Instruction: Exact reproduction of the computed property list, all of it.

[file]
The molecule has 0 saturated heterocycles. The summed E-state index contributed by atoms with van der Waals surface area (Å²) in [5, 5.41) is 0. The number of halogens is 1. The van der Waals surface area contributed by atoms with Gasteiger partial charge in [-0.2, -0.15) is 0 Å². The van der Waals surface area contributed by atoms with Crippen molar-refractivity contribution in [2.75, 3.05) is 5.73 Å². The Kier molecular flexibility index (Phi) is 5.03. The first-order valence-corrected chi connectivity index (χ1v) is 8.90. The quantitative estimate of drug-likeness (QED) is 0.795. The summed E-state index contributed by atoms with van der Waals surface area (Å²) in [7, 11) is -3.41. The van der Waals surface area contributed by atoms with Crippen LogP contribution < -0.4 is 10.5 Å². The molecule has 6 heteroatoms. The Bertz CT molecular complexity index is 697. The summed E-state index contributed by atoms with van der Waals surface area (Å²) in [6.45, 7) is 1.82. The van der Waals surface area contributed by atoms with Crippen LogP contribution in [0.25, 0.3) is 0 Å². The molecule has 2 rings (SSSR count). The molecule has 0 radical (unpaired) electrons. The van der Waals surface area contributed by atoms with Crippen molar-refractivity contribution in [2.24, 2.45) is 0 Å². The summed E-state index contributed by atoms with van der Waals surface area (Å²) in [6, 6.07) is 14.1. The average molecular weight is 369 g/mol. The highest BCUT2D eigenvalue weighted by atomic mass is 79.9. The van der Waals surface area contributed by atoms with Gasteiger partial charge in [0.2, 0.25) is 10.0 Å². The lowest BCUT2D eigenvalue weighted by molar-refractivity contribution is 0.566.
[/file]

The molecule has 0 saturated heterocycles. The summed E-state index contributed by atoms with van der Waals surface area (Å²) in [5, 5.41) is 0. The number of halogens is 1. The van der Waals surface area contributed by atoms with Gasteiger partial charge in [-0.2, -0.15) is 0 Å². The van der Waals surface area contributed by atoms with Crippen molar-refractivity contribution in [2.75, 3.05) is 5.73 Å². The Kier molecular flexibility index (Phi) is 5.03. The first-order valence-corrected chi connectivity index (χ1v) is 8.90. The quantitative estimate of drug-likeness (QED) is 0.795. The summed E-state index contributed by atoms with van der Waals surface area (Å²) in [7, 11) is -3.41. The van der Waals surface area contributed by atoms with Crippen LogP contribution < -0.4 is 10.5 Å². The molecule has 6 heteroatoms. The Bertz CT molecular complexity index is 697. The summed E-state index contributed by atoms with van der Waals surface area (Å²) in [6.45, 7) is 1.82. The van der Waals surface area contributed by atoms with Crippen LogP contribution in [0.25, 0.3) is 0 Å². The molecule has 2 rings (SSSR count). The molecule has 0 radical (unpaired) electrons. The van der Waals surface area contributed by atoms with Crippen molar-refractivity contribution in [2.24, 2.45) is 0 Å². The summed E-state index contributed by atoms with van der Waals surface area (Å²) in [6, 6.07) is 14.1. The average molecular weight is 369 g/mol. The highest BCUT2D eigenvalue weighted by atomic mass is 79.9. The van der Waals surface area contributed by atoms with Gasteiger partial charge in [0.2, 0.25) is 10.0 Å². The lowest BCUT2D eigenvalue weighted by molar-refractivity contribution is 0.566.